Canada and the United States signed the Automotive Products Trade Agreement
(Auto Pact) in 1965, thus resolving a competitive crisis in Canada's auto
industry and extending that industry's vitality for another 35 years, until a
decision of the World Trade Organization (WTO) in February 2000 determined
that the Pact violated international trading rules. Following an unsuccessful
appeal by Canada to the WTO's Appellate Body, the pact formally came to an end
in February 2001.
For policymakers and scholars concerned with international trade, the story of
the Pact presents a fascinating case in its own right. The great value of this
remarkable book, however, is its elucidation of the main issue underlying the
Pact and its forced ending: the relationship between international trade rules
on the one hand and investment measures intended to encourage local economic
activity on the other. In this connection the Canadian auto industry –
centered in Windsor, Ontario, directly across the river from Detroit, the
heart of the industry in the U.S.– offers an intensely concentrated sample of
the triple nexus of investment, labour and trade that lies at the core of
economic development worldwide.
Sixteen expert authors, both practitioners and academics, here open
perspectives on this nexus that are of profound significance for the future of
international trade. These encompass such matters as the following:
• the vulnerabilities of a local community dependent on trade and open
• labour union tensions engendered by trade rule 'levelling' that takes little
or no account of national or local economic realities;
• implications for developing countries of the WTO finding that a
production-to-sales ratio is a prohibited export subsidy;
• the impact of Mexico's role under NAFTA on the Canadian auto industry;
national and local regulation of government subsidies intended to attract
• ongoing multinational efforts to create a multilateral regime to protect and
regulate foreign direct investment; and
• the persistent failure of the WTO to reach a consensus on labour standards
despite the clear provisions of major international law instruments.
All these issues and more are brought into sharp focus by the history of the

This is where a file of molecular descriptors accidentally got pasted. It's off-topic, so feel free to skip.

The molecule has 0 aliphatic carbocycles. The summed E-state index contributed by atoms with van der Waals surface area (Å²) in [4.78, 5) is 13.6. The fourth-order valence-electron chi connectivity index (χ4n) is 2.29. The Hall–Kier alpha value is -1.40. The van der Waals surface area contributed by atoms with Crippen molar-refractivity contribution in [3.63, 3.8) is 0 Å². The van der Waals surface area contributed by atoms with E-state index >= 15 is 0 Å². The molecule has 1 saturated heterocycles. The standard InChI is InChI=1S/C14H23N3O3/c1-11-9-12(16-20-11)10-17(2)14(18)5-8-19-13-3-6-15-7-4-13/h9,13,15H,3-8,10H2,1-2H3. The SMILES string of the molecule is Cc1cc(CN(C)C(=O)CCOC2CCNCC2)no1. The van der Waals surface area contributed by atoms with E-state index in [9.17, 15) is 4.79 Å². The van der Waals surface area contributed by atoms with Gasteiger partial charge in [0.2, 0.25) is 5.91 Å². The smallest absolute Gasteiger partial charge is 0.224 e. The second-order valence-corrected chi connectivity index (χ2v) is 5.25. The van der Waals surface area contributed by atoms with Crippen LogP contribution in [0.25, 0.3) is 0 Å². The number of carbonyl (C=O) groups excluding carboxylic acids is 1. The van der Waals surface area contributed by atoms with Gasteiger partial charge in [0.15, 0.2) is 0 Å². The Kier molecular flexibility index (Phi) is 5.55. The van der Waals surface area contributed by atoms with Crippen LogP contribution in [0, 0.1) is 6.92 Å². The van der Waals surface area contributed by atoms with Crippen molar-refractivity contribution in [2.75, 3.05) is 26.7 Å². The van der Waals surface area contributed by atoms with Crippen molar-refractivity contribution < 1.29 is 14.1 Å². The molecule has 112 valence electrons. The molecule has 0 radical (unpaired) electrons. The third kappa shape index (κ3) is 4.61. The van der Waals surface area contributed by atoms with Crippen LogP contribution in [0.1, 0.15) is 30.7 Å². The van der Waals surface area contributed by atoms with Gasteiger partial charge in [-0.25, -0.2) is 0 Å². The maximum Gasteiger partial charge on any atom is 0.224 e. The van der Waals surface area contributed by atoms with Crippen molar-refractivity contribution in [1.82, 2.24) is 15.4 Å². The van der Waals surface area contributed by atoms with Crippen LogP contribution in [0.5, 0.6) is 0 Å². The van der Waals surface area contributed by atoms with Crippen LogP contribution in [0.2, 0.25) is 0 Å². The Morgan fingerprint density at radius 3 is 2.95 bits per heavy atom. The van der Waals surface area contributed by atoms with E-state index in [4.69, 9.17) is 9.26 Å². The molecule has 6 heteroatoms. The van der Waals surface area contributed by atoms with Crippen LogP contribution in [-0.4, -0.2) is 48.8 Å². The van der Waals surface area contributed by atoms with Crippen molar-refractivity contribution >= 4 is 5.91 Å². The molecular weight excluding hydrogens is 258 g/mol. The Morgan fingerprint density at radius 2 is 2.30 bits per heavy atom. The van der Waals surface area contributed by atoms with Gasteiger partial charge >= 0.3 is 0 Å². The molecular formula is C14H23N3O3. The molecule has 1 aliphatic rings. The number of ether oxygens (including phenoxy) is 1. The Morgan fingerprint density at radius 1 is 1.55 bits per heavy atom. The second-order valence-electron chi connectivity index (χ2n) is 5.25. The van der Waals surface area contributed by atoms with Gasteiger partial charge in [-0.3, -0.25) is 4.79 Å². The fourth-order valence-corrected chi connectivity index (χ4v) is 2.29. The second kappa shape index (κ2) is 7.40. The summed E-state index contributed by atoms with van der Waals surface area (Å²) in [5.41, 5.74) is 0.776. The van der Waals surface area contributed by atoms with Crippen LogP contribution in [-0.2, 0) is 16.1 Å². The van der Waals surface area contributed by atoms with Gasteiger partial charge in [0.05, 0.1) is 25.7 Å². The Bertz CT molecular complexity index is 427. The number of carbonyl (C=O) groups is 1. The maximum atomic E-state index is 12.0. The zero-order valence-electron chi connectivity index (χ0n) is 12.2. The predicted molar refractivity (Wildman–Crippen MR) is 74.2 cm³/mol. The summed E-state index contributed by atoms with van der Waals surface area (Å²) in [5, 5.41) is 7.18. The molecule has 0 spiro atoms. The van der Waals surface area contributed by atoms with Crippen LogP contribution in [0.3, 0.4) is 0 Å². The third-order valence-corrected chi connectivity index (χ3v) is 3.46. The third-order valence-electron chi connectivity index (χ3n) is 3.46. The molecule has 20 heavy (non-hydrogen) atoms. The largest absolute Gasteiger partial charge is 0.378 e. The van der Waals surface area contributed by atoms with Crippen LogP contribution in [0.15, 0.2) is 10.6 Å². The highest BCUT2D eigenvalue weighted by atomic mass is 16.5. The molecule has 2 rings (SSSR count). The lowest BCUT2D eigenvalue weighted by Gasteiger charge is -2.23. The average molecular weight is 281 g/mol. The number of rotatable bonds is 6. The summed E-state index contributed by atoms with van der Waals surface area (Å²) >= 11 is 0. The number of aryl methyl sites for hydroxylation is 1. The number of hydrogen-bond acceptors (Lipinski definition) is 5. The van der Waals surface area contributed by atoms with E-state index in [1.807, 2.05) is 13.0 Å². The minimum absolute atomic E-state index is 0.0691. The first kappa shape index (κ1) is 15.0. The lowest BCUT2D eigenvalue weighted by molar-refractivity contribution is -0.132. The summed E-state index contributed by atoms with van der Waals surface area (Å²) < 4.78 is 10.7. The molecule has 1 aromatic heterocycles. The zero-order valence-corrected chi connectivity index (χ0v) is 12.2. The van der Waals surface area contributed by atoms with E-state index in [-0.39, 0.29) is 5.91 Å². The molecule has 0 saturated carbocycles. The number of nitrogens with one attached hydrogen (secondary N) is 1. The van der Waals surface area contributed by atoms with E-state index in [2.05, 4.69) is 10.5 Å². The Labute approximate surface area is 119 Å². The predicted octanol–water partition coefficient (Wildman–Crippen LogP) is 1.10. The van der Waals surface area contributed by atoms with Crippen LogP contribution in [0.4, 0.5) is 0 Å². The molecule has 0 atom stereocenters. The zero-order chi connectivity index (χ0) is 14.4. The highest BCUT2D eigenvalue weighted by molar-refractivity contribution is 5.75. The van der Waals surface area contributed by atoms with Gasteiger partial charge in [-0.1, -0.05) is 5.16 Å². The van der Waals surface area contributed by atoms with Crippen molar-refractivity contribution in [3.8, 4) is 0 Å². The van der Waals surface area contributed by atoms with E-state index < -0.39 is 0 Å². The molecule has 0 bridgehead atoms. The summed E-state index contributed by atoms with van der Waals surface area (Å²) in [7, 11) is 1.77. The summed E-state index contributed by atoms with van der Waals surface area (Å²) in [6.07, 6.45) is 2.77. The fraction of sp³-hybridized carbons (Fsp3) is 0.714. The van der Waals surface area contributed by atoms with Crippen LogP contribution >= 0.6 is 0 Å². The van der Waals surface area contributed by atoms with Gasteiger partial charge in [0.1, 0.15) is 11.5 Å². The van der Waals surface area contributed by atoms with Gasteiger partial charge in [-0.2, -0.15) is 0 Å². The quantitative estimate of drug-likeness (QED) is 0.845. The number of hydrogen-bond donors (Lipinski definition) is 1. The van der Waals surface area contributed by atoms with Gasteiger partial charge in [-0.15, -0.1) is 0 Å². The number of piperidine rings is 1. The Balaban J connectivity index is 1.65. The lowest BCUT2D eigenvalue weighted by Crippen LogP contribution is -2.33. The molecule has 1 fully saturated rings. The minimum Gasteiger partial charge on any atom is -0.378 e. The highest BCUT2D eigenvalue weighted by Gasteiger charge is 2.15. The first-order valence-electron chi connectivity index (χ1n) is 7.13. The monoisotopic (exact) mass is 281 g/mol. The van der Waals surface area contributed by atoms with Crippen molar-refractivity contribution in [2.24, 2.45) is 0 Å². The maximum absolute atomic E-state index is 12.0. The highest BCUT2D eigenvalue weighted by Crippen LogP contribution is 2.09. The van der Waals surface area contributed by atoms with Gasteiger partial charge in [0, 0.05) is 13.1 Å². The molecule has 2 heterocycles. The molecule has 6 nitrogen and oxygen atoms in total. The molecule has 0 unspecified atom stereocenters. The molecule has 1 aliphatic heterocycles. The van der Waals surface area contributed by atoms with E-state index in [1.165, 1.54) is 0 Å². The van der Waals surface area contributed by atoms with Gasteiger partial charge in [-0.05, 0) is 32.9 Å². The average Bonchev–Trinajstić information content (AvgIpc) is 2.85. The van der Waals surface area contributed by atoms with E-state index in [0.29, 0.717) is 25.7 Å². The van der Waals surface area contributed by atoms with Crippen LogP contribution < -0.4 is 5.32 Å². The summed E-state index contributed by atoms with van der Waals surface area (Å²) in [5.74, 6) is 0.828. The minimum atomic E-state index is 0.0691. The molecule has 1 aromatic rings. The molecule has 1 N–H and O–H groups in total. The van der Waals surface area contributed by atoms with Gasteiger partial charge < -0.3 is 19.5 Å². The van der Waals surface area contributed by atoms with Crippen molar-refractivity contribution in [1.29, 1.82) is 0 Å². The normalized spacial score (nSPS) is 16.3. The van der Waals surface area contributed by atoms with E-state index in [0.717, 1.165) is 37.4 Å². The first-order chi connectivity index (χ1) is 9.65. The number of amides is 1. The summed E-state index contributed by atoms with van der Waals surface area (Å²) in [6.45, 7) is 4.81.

Auto Pact and the implications of its demise. For this reason, this collection
of insightful essays will be of incomparable value to professionals in every
area of international trade.
The Auto Pact: Investment, Labour and the WTO was produced with the support of
the Canadian-American Research Centre for Law and Policy at the Faculty of
Law, University of Windsor.
Contributing Authors. Editor¿s Introduction. Part A: Background. The Auto Pact from 1965 to the Canada-United States Free Trade Agreement (CUSFTA); J. Holmes. The Auto Pact, NAFTA and the Mexican Automotive Industry; M. Appel Molot. The Automotive Industry in Windsor; H. Colling. ¿We Can Tell Them All to Go to Hell¿: The CAW, Multinationals and the Auto Pact; V. Cross. Part B: The WTO Decision, Investment and Subsidies. The WTO Decision¿MFN, National Treatment, TRIMs and Export Subsidies; J.R. Johnson. Rules of Origin for Goods and Services¿WTO Origin Agreement and GATS; N. Komuro. NAFTA, Article 303, PROSEC and the New Maquiladora Regime in Mexico; D.A. Gantz. Investment Subsidies and the Canadian Agreement on Internal Trade; B.P. Schwartz, K. Boryskavich. The Evolution of Foreign Direct Investment Law: From an Inter-State to a Transnational Dynamic; L.C. Reif. Part C: Investment and Labour. Linking Labour Rights and International Trade: Evaluating the NAALC Model; N. Keresztesi. The ILO Declaration on Fundamental Principles and Rights at Work: The Limitations to Global Labour Standards; A. Reed, C. Yates. The Organization for Economic Cooperation and Development Guidelines and Corporate Codes of Conduct; J. Salzman. Labour Rights and International Trade: A Debate Devolved; K.R. Gray. Property Rights and Labour Rights Revisited: International Investment Agreements and the ¿Social Clause¿ Debate; C. McCrudden.